Dated at Madison, Wisconsin this 7th day of February, 1996.
WISCONSIN EMPLOYMENT RELATIONS COMMISSION
By James R. Meier /s/
James R. Meier, Chairperson
Herman Torosian /s/
Herman Torosian, Commissioner
1. Pursuant to Sec. 227.48(2), Stats., the Commission hereby notifies the parties that a petition for rehearing may be filed with the Commission by following the procedures set forth in Sec. 227.49 and that a petition for judicial review naming the Commission as Respondent, may be filed by following the procedures set forth in Sec. 227.53, Stats.
227.49 Petitions for rehearing in contested cases. (1) A petition for rehearing shall not be prerequisite for appeal or review. Any person aggrieved by a final order may, within 20 days after service of the order, file a written petition for rehearing which shall specify in detail the grounds for the relief sought and supporting authorities. An agency may order a rehearing on its own motion within 20 days after service of a final order. This subsection does not apply to s. 17.025(3)(e). No agency is required to conduct more than one rehearing based on a petition for rehearing filed under this subsection in any contested case.
227.53 Parties and proceedings for review. (1) Except as otherwise specifically provided by law, any person aggrieved by a decision specified in s. 227.52 shall be entitled to judicial review thereof as provided in this chapter.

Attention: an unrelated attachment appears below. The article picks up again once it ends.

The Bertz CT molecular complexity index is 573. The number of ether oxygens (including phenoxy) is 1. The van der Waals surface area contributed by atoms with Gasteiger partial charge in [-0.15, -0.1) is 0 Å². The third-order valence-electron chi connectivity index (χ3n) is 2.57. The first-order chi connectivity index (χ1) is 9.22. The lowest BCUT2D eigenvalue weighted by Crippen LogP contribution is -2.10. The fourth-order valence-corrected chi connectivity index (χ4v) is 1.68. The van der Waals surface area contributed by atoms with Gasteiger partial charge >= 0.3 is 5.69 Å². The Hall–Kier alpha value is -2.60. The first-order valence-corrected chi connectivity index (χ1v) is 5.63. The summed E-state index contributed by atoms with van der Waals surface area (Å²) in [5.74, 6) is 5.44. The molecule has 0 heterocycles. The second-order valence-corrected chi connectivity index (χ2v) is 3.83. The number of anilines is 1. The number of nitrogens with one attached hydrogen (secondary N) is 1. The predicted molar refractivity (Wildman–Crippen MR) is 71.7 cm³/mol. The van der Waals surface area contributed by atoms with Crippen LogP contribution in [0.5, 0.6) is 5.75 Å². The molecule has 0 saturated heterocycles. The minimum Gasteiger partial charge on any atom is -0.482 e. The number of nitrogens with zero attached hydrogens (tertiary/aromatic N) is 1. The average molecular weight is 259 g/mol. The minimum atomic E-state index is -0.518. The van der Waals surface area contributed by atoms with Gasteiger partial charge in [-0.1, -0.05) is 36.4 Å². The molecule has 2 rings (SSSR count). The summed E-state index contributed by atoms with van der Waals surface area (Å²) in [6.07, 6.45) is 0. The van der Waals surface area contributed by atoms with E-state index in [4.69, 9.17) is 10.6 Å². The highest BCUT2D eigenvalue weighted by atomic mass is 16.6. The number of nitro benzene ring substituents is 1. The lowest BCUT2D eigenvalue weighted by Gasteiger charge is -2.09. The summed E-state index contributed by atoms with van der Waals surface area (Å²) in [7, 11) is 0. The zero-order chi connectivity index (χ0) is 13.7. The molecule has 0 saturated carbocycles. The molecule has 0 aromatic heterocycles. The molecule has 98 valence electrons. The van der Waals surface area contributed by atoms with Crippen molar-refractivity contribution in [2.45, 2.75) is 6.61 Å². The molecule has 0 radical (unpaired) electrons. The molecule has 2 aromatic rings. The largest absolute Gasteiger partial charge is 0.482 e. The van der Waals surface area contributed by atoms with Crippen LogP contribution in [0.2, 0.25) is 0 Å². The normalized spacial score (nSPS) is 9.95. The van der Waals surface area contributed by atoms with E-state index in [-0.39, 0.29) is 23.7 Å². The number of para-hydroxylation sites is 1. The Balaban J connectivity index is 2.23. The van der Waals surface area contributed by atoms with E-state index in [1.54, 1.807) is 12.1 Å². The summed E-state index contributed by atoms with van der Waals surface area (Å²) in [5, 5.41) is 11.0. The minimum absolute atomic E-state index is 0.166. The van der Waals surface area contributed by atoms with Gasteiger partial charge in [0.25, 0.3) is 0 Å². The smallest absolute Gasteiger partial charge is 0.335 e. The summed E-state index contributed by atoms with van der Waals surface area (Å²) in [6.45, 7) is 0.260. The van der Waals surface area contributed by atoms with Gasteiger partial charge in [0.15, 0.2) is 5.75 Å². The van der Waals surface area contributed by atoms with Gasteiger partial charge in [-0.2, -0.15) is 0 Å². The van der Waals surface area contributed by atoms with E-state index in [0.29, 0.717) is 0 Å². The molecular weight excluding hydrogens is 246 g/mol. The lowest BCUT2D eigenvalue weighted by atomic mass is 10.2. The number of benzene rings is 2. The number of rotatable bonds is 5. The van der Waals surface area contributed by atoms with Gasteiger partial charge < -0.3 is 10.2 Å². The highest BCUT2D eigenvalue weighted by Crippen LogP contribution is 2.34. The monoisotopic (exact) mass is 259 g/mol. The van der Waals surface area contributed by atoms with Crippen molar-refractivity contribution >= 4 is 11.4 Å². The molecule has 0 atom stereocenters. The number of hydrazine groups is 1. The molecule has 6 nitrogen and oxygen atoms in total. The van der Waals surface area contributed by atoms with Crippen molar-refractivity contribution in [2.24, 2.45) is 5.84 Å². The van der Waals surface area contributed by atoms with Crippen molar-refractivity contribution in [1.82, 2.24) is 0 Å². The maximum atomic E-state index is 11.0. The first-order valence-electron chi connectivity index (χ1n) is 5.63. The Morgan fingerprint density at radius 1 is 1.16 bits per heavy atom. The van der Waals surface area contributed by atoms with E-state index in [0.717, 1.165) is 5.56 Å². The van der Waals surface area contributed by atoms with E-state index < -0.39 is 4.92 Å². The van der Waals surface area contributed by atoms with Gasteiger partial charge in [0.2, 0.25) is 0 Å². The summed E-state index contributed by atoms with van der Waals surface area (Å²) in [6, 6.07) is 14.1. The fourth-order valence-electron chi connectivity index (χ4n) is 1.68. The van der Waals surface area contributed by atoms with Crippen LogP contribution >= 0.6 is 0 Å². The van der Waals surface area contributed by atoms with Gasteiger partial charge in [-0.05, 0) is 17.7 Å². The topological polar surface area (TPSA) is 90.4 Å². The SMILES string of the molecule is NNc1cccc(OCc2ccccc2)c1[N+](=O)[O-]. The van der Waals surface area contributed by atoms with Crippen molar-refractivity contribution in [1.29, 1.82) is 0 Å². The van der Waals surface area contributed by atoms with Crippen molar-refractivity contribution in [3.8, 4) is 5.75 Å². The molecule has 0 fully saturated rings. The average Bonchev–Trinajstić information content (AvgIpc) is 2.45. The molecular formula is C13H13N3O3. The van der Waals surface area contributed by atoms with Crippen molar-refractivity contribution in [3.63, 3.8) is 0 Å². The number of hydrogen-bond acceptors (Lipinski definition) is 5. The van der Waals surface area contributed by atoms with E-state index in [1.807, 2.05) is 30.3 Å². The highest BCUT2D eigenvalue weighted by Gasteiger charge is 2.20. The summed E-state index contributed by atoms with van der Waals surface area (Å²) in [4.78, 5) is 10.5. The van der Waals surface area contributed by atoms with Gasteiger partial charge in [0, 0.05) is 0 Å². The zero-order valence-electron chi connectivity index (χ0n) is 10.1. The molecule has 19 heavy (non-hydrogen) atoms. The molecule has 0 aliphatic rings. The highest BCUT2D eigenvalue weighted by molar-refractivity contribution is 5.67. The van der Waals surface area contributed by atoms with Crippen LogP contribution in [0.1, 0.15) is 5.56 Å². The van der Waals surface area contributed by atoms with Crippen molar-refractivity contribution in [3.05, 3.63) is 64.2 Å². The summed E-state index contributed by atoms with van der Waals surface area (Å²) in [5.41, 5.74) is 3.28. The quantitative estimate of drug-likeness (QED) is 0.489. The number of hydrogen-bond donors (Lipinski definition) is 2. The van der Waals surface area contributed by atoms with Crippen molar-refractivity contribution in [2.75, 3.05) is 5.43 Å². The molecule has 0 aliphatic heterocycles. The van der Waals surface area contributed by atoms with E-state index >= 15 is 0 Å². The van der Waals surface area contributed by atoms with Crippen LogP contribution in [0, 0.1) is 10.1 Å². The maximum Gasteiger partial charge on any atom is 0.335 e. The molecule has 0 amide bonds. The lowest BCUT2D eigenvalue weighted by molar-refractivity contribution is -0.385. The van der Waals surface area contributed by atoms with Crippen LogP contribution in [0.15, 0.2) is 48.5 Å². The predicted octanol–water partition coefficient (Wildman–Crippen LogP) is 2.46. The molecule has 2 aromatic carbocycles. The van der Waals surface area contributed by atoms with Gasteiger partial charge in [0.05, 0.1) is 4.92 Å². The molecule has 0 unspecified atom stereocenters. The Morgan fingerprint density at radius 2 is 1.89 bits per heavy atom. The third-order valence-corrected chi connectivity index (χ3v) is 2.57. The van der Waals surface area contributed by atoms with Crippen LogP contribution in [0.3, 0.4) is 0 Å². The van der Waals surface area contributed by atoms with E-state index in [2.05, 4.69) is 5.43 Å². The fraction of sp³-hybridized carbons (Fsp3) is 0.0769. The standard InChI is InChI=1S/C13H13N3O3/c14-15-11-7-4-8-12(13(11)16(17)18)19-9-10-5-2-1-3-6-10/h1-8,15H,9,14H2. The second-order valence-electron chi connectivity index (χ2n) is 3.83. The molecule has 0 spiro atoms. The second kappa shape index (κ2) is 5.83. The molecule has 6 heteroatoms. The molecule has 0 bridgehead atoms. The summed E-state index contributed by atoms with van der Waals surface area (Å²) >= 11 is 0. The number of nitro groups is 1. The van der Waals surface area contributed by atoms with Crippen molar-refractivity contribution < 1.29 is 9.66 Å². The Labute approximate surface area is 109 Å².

(a) Proceedings for review shall be instituted by serving a petition therefore personally or by certified mail upon the agency or one of its officials, and filing the petition in the office of the clerk of the circuit court for the county where the judicial review proceedings are to be held. Unless a rehearing is requested under s. 227.49, petitions for review under this paragraph shall be served and filed within 30 days after the service of the decision of the agency upon all parties under s. 227.48. If a rehearing is requested under s. 227.49, any party desiring judicial review shall serve and file a petition for review within 30 days after service of the order finally disposing of the application for rehearing, or within 30 days after the final disposition by operation of law of any such application for rehearing. The 30-day period for serving and filing a petition under this paragraph commences on the day after personal service or mailing of the decision by the agency. If the petitioner is a resident, the proceedings shall be held in the circuit court for the county where the petitioner resides, except that if the petitioner is an agency, the proceedings shall be in the circuit court for the county where the respondent resides and except as provided in ss. 77.59(6)(b), 182.70(6) and 182.71(5)(g). The proceedings shall be in the circuit court for Dane county if the petitioner is a nonresident. If all parties stipulate and the court to which the parties desire to transfer the proceedings agrees, the proceedings may be held in the county designated by the parties. If 2 or more petitions for review of the same decision are filed in different counties, the circuit judge for the county in which a petition for review of the decision was first filed shall determine the venue for judicial review of the decision, and shall order transfer or consolidation where appropriate.